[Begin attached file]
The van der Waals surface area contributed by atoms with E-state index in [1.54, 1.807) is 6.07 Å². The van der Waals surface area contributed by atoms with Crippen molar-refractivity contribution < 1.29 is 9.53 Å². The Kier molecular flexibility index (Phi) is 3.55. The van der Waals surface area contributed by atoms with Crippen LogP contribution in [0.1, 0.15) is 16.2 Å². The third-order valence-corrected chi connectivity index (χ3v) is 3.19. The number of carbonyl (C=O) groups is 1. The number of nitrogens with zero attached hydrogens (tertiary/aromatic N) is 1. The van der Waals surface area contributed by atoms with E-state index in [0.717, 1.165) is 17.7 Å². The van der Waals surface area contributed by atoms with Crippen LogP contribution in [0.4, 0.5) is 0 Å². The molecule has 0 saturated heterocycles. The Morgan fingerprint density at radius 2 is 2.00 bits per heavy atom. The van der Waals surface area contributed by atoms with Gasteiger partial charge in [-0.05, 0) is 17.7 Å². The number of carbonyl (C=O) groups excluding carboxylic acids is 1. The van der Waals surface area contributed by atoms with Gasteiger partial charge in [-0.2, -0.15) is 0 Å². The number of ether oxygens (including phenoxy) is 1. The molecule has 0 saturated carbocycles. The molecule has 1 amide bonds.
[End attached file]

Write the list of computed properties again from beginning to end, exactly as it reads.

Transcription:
The van der Waals surface area contributed by atoms with E-state index in [1.54, 1.807) is 6.07 Å². The van der Waals surface area contributed by atoms with Crippen molar-refractivity contribution < 1.29 is 9.53 Å². The Kier molecular flexibility index (Phi) is 3.55. The van der Waals surface area contributed by atoms with Crippen LogP contribution in [0.1, 0.15) is 16.2 Å². The third-order valence-corrected chi connectivity index (χ3v) is 3.19. The number of carbonyl (C=O) groups is 1. The number of nitrogens with zero attached hydrogens (tertiary/aromatic N) is 1. The van der Waals surface area contributed by atoms with E-state index in [0.717, 1.165) is 17.7 Å². The van der Waals surface area contributed by atoms with Crippen LogP contribution in [0.4, 0.5) is 0 Å². The molecule has 0 saturated heterocycles. The Morgan fingerprint density at radius 2 is 2.00 bits per heavy atom. The van der Waals surface area contributed by atoms with Gasteiger partial charge in [-0.05, 0) is 17.7 Å². The number of carbonyl (C=O) groups excluding carboxylic acids is 1. The van der Waals surface area contributed by atoms with Gasteiger partial charge in [-0.2, -0.15) is 0 Å². The number of ether oxygens (including phenoxy) is 1. The molecule has 0 saturated carbocycles. The molecule has 1 amide bonds.